After high-dose steroid treatment, the patient's mentality, headache, hearing difficulty and language functions gradually recovered. Since then, he had received immunosuppressive treatment with methylprednisolone 16 mg and azathioprine 100 mg.
However, although he remained on medication, his symptoms recurred 6 months later. On the second admission, he was lethargic and emotionally labile and had focal neurologic deficits of dysarthria and clumsiness. A follow-up MRI showed newly developed, small, T2 high-signal intensities in the right posterior basal ganglia, left external capsule and both temporal lobe with suspected brain atrophy and ventricular dilatation (Fig. 1C). A follow-up CSF study showed normal results without leukocytosis. The patient started treatment again with 1,000 mg methylprednisolone IV bolus for 5 days, followed by oral prednisolone (1 mg/kg/day) with mycophenolate and cyclophosphamide.
After high-dose steroid treatment, the neurological manifestations have remained well-controlled but brain atrophy with ventricular dilatation had progressed on follow-up brain MRI (Fig. 1D).
We herein described an unusual recurrent case of inflammatory brain lesions associated with RP, with attention to clinical manifestations, autoimmune disease involvement, and therapeutic effects.
RP is a rare autoimmune disease of unknown etiology, characterized by inflammation and deterioration of cartilage [1,2,3,4,5]. The pathomechanism is thought to be related to an immune-mediated attack on particular proteins that are abundant in cartilage [1,5,6]. Coexisting autoimmune diseases have been reported to include systemic vasculitis, rheumatoid disease, lupus erythematous, Sjogren's syndrome, Behcet's disease, ankylosing spondylitis, psoriatic arthritis, and polymyalgia rheumatic [1,2,3,4,5,6]. Therefore, RP can disrupt the blood-brain barrier (BBB), and consequently become a pathogenic cause of recurrent autoimmune encephalitis. Usually, therapies for RP typically involve medications to suppress the immune-associated inflammations. Corticosteroid is initially used via oral or intravenous administration, and a few immune-suppressants such as azathioprine, methotrexate or cyclophosphamide may be used to suppress the immune reactions and minimize doses of steroid [1,2,3,4,5,6].
Concomitance with neurologic symptom is very rare in RP and only occurs in 3% of patients with RP, furthermore the detailed underlying mechanism of neurological involvement associated with RP is not fully understood [4,5,6]. The common neurological manifestations following RP are cranial nerve palsies involving the facial and trigeminal nerves, and also encephalitis, myelitis, polyneuropathy, seizures and multifocal areas of enhancement consistent with cerebral inflammation have been rarely reported [1,2,3,4,5,6]. Therefore, RP presenting with neurological symptoms can be easily misdiagnosed and treated incorrectly, although RP is potentially fatal, and early diagnosis and treatment may reduce morbidity and mortality [1,2,3,4,5,6]. Fortunately, our patient did not showed serious systemic manifestations of respiratory difficulty by tracheal chondritis, ocular inflammation and cardiovascular involvement. He just revealed mild systemic symptoms of arthritis, bilateral auricular chondritis and hearing difficulty.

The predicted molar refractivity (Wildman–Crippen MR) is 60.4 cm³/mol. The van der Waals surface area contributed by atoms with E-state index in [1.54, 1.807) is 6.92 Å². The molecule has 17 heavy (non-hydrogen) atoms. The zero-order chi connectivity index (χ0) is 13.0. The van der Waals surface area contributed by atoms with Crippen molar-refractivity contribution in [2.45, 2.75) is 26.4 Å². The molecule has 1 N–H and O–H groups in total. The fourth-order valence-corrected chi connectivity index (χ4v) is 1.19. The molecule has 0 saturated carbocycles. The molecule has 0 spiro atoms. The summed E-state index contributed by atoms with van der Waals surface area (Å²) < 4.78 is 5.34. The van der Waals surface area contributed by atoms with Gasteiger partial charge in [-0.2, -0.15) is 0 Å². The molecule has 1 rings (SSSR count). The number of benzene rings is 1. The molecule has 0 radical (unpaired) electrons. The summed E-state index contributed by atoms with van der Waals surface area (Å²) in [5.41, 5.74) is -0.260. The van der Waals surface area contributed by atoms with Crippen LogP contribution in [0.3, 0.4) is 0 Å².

In addition, this unusual case serves to remind clinicians that recurrent cerebral inflammation with multifocal enhancement which look like those of multiple sclerosis (MS), neuromyelitis optica (NMO), vasculitis and autoimmune encephalitis, can be found in RP [7,8]. For treating MS and NMO, various disease-modifying therapies (DMTs) and immunosuppressants have been developed and are with significant therapeutic efficacy [7,8]. This case also suggests that complete evaluation with physical examination, brain MRI, rheumatic autoantibodies, and CSF study are warranted to investigate the possibility of various autoimmune diseases, before administering DMTs or immunosuppressants.
In conclusion, our patient showed recurrent CNS inflammation, followed by neurological symptoms of headache, hearing difficulty, lethargic state, memory impairment, and dysarthria, and early diagnosis followed by high-dose steroids and immunosuppressant have markedly improved his neurological symptoms and MRI findings. However, proper management of the patient with RP will be needed to prevent another recurrence of CNS inflammation and further brain atrophy.